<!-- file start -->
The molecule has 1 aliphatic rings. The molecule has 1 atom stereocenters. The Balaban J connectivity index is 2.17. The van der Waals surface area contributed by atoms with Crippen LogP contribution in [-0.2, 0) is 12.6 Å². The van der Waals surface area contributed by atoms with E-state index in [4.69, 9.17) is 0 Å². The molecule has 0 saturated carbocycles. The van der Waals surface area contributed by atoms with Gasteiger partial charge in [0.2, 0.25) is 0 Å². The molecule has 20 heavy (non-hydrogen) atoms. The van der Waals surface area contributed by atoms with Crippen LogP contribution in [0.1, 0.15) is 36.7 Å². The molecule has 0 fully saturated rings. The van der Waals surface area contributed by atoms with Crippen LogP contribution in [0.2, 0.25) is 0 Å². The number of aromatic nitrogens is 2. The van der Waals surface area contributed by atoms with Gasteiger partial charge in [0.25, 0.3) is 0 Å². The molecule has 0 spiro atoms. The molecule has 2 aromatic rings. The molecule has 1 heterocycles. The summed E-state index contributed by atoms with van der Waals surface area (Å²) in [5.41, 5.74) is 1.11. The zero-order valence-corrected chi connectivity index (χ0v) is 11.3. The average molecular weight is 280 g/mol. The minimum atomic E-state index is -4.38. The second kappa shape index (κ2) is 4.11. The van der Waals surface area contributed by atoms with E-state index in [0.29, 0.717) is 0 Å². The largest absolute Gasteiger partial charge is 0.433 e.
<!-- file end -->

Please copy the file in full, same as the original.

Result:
The molecule has 1 aliphatic rings. The molecule has 1 atom stereocenters. The Balaban J connectivity index is 2.17. The van der Waals surface area contributed by atoms with Crippen LogP contribution in [-0.2, 0) is 12.6 Å². The van der Waals surface area contributed by atoms with E-state index in [4.69, 9.17) is 0 Å². The molecule has 0 saturated carbocycles. The van der Waals surface area contributed by atoms with Gasteiger partial charge in [0.2, 0.25) is 0 Å². The molecule has 20 heavy (non-hydrogen) atoms. The van der Waals surface area contributed by atoms with Crippen LogP contribution in [0.1, 0.15) is 36.7 Å². The molecule has 0 fully saturated rings. The van der Waals surface area contributed by atoms with Crippen LogP contribution in [0.2, 0.25) is 0 Å². The number of aromatic nitrogens is 2. The van der Waals surface area contributed by atoms with Gasteiger partial charge in [0.25, 0.3) is 0 Å². The molecule has 0 spiro atoms. The molecule has 2 aromatic rings. The molecule has 1 heterocycles. The summed E-state index contributed by atoms with van der Waals surface area (Å²) in [5.41, 5.74) is 1.11. The zero-order valence-corrected chi connectivity index (χ0v) is 11.3. The average molecular weight is 280 g/mol. The minimum atomic E-state index is -4.38. The second kappa shape index (κ2) is 4.11. The van der Waals surface area contributed by atoms with E-state index in [0.29, 0.717) is 0 Å². The largest absolute Gasteiger partial charge is 0.433 e.